NCPA - National Center for Policy Analysis


May 2, 2008

The globalization paradigm has turned out to be very convenient for politicians.  It allows them to blame foreigners for economic woes.  It allows them to treat economic and social change as a great mercantilist competition, with various teams competing for global supremacy, and with politicians starring as the commanding generals.  But there's a problem with the way politicians present the globalization paradigm.  It doesn't really explain most of what is happening in the world, says New York Times columnist David Brooks.

For instance:

  • Some Americans have seen their jobs shipped overseas, but global competition has accounted for a small share of job creation and destruction over the past few decades.
  • 90 percent of fixed investment around the world is local, says Pankaj Ghemawat of the Harvard University Business School.
  • Companies open plants overseas, but that's mainly so their production facilities can be close to local markets.

Nor is the globalization paradigm even accurate when applied to manufacturing, says Brooks:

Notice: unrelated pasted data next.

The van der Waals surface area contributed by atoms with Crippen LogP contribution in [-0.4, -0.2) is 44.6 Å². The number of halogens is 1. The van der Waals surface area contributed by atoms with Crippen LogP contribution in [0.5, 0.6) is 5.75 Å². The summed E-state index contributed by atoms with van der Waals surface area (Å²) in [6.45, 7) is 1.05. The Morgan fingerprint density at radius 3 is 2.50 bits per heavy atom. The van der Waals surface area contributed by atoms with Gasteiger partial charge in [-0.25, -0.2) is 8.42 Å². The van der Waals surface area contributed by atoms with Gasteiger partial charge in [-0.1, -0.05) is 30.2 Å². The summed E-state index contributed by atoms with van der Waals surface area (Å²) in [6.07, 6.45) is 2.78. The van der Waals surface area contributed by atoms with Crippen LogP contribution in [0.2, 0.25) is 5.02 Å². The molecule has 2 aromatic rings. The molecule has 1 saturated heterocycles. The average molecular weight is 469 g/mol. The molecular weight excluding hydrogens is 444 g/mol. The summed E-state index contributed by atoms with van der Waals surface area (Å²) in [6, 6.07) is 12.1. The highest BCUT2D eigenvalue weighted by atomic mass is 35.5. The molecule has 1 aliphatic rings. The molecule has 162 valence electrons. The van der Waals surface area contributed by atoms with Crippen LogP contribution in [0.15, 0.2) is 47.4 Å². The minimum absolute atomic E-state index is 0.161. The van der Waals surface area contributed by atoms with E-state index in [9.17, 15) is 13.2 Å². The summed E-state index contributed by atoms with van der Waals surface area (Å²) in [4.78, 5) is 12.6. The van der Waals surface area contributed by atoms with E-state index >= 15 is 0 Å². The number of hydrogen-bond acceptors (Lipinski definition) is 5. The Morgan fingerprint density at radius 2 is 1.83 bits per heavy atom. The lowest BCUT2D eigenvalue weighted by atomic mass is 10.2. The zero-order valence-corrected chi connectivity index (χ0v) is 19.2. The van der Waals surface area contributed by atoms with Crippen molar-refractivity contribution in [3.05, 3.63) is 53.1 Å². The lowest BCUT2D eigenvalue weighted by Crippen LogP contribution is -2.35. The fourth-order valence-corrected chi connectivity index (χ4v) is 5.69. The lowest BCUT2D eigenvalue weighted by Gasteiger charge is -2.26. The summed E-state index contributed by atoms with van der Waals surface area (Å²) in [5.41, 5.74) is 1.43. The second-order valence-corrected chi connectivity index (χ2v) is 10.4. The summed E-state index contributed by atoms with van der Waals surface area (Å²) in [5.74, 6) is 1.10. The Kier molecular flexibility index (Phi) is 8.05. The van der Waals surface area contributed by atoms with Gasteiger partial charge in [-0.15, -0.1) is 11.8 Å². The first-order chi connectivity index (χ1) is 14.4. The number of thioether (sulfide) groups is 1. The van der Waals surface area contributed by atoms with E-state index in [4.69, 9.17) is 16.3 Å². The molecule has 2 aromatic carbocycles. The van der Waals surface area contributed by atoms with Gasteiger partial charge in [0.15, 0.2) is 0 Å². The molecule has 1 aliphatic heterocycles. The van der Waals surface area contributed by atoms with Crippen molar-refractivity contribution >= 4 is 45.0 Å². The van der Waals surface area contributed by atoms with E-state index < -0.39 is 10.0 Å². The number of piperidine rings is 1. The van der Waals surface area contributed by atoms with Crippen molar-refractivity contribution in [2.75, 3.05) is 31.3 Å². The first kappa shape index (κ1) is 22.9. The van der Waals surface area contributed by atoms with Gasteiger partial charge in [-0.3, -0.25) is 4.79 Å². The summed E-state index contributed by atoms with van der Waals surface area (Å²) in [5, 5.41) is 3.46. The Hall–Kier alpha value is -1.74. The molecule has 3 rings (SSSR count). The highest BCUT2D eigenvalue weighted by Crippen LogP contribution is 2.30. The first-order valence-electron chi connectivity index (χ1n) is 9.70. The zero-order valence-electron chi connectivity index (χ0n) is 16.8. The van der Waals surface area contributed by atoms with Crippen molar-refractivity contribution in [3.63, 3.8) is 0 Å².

• Manufacturing isn't fleeing Asia.
  • The U.S. share of global manufacturing output has actually increased slightly since 1980, according to Thomas Duesterberg of Manufacturers Alliance/MAPI.

The chief force reshaping manufacturing is technological change, explains Brooks:

  • Thanks to innovation, manufacturing productivity has doubled over two decades.
  • Employers now require fewer but more highly skilled workers.
  • Technological change affects China just as it does the America; between 1994 and 2004 the Chinese shed 25 million manufacturing jobs, 10 times more than the United States, says William Overholt of the RAND Corporation.

The central process driving this is not globalization.  It's the skills revolution.  We're moving into a more demanding cognitive age.  The globalization paradigm emphasizes the fact that information can now travel 15,000 miles in an instant.  But the most important part of information's journey is the last few inches -- the space between a person's eyes or ears and the various regions of the brain, says Brooks.

Source: David Brooks, "The Cognitive Age," New York Times, May 2, 2008.

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